AusOcean's mission is to help our oceans through the use of technology. One way we're achieving that is with software, and "open-source software" in particular. If you're not familiar with the term, there is a good Wikipedia article. In a nutshell, open-source software right holders grant others the rights to study, change, and distribute the software with few restrictions. Using open-source software means we don't have to re-invent the proverbial wheel all the time. We also need to develop new software, which AusOcean is making available under a type of open-source license known as the GNU General Public License (GPL).
The question I pondered early on was "which programming language to use at AusOcean?" Over the years I've worked in over a dozen different programming languages, going as far back as BASIC, FORTRAN and COBOL to more modern languages such as C++, Java and Python. All of them have their pros and cons, although with some the cons considerably outweigh the pros. Developing new software is still a relatively expensive, time-consuming process, and the choice of programming language can make a big difference when it comes to productivity. On top of that, the software that AusOcean is developing will eventually evolve into a giant distributed system, and such systems have a tendency to become complex.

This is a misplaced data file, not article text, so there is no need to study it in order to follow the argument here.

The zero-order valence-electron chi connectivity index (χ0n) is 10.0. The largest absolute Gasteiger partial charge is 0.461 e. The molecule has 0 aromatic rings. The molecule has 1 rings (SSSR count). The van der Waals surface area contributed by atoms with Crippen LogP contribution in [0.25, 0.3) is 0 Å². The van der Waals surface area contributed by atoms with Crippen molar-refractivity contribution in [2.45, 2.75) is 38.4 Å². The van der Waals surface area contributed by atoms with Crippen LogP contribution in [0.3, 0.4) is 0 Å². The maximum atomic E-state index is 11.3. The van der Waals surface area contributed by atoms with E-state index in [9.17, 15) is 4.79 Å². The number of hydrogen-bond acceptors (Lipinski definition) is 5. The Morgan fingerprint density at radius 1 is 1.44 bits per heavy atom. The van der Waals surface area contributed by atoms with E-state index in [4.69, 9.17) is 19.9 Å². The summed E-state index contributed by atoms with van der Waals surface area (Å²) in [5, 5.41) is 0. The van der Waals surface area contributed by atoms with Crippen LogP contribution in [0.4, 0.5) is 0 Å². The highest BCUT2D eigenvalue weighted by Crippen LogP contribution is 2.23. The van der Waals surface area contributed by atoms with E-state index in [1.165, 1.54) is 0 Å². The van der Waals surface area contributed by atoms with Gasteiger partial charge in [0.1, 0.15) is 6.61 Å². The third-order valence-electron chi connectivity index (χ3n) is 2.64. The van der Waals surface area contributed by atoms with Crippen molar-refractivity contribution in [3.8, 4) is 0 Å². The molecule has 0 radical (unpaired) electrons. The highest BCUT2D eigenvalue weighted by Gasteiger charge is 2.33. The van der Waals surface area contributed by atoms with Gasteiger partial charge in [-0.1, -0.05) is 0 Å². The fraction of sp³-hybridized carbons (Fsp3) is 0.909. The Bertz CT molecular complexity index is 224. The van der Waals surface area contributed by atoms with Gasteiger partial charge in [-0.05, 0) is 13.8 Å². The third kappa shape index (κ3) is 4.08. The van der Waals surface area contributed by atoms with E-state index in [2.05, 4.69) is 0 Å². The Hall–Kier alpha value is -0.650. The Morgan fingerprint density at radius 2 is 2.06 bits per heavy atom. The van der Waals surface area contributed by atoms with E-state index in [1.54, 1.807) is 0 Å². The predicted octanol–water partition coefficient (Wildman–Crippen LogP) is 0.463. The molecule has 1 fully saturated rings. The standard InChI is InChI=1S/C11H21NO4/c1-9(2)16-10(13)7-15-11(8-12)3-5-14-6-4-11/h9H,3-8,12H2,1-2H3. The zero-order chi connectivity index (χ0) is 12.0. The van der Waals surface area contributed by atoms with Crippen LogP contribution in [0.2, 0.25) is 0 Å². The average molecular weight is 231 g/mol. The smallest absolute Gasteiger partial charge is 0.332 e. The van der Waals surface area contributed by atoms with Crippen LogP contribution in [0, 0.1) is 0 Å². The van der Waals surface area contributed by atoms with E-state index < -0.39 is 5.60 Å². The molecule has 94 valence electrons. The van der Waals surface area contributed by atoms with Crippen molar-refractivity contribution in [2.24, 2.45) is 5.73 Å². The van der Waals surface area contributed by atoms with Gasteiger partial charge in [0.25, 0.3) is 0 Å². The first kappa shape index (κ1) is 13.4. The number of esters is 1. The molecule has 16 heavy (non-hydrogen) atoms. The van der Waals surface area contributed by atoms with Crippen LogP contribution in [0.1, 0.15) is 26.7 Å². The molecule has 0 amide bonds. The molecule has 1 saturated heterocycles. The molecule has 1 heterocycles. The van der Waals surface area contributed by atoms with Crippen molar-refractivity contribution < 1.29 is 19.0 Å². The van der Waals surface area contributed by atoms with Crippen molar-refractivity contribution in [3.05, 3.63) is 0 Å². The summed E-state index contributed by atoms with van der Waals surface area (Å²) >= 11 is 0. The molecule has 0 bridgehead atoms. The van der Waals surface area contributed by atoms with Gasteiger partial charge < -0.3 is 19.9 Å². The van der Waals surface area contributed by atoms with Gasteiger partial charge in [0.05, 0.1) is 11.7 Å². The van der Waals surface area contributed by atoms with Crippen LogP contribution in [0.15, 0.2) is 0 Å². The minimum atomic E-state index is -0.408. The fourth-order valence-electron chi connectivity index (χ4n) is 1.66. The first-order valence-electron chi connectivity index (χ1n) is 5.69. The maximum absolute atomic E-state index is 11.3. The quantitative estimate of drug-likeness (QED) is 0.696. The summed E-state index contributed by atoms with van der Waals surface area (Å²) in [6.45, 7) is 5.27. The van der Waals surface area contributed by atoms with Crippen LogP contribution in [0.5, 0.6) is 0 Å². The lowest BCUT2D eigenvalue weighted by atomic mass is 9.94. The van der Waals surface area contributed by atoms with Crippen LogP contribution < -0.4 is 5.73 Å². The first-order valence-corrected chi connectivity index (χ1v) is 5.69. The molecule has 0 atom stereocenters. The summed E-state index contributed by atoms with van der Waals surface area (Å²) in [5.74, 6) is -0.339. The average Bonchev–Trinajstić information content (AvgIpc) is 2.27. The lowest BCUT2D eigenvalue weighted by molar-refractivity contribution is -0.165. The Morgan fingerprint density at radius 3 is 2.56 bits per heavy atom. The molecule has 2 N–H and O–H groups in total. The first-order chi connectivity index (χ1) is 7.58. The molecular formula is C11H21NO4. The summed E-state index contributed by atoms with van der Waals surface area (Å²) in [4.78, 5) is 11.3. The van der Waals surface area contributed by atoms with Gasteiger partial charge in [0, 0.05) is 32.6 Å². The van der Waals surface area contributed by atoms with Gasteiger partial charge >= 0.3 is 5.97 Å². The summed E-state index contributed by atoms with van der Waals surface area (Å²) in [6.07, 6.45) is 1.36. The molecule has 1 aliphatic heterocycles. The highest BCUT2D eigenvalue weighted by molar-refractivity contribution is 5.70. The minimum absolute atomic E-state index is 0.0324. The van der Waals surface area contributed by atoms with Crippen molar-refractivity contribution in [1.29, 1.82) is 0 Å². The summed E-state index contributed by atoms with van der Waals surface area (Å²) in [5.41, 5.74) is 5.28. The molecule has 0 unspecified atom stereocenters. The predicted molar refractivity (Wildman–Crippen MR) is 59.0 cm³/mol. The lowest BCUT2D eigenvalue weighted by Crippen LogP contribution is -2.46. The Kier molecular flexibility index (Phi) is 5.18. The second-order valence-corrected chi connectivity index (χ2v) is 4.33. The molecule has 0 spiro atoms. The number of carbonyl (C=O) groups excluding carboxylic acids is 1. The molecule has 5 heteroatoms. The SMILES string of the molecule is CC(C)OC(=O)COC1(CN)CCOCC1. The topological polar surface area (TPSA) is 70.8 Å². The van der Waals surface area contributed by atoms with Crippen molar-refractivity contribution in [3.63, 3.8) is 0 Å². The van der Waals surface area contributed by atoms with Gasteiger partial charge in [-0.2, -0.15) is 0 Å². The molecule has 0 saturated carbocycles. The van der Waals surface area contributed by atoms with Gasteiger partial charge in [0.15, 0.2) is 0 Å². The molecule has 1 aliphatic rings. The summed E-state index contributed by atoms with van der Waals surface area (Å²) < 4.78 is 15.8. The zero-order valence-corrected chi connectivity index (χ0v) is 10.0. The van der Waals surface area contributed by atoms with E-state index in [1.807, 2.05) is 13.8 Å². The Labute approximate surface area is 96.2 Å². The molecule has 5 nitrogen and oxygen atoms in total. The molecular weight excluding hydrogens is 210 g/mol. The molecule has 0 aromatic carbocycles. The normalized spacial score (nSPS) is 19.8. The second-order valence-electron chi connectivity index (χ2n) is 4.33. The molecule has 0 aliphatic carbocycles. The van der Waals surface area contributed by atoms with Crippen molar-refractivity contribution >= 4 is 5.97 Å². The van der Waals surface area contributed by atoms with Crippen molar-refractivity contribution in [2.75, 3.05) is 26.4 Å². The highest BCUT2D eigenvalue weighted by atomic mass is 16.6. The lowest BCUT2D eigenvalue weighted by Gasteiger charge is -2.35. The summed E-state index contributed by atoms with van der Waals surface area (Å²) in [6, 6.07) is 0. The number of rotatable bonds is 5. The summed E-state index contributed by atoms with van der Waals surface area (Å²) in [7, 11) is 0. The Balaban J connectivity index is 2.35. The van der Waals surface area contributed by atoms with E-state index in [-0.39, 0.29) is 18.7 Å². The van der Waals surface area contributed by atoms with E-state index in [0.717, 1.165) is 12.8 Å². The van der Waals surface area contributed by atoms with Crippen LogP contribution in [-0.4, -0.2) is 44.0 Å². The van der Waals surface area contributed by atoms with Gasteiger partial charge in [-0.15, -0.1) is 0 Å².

This brings me to "Go", a new programming language created in 2007. Its chief architects, Robert Griesemer, Ken Thompson and Rob Pike, all work at Google and are quoted as saying [they] "started off with the idea that all three of us had to be talked into every feature in the language." Go is a compiled, statically typed language, but it comes with conveniences such as garbage collection and some memory safety features, plus support for concurrent programming. The authors' motivation was to make it much easier to work on large programs (the norm at Google) through these and other features such as fast dependency analysis. Equally important, Go is a small language, meaning that it is easy to learn - although becoming expert in the language's idioms naturally takes longer.
I confess that I'm very new to Go, having written my first serious Go program less than a year ago, but I believe that it is an excellent language choice, especially for distributed systems. AusOcean has therefore standardized on Go for all of our software development (although we use a little bit of Python and C++ for projects developed by others.)
All of our software is available from bitbucket.org/ausocean. Our three main repositories are:
- ausocean/iot: Internet of Things (IoT) software (Go, C++ and Python)
- ausocean/av: audio-visual software (mostly Go)
- ausocean/ocscigo: ocean science go (pronounced “oxy-go”, mostly Go)
The latter is brand new and mostly empty, so watch this space!
Finally, if you're a software developer and interested in volunteering, please reach out.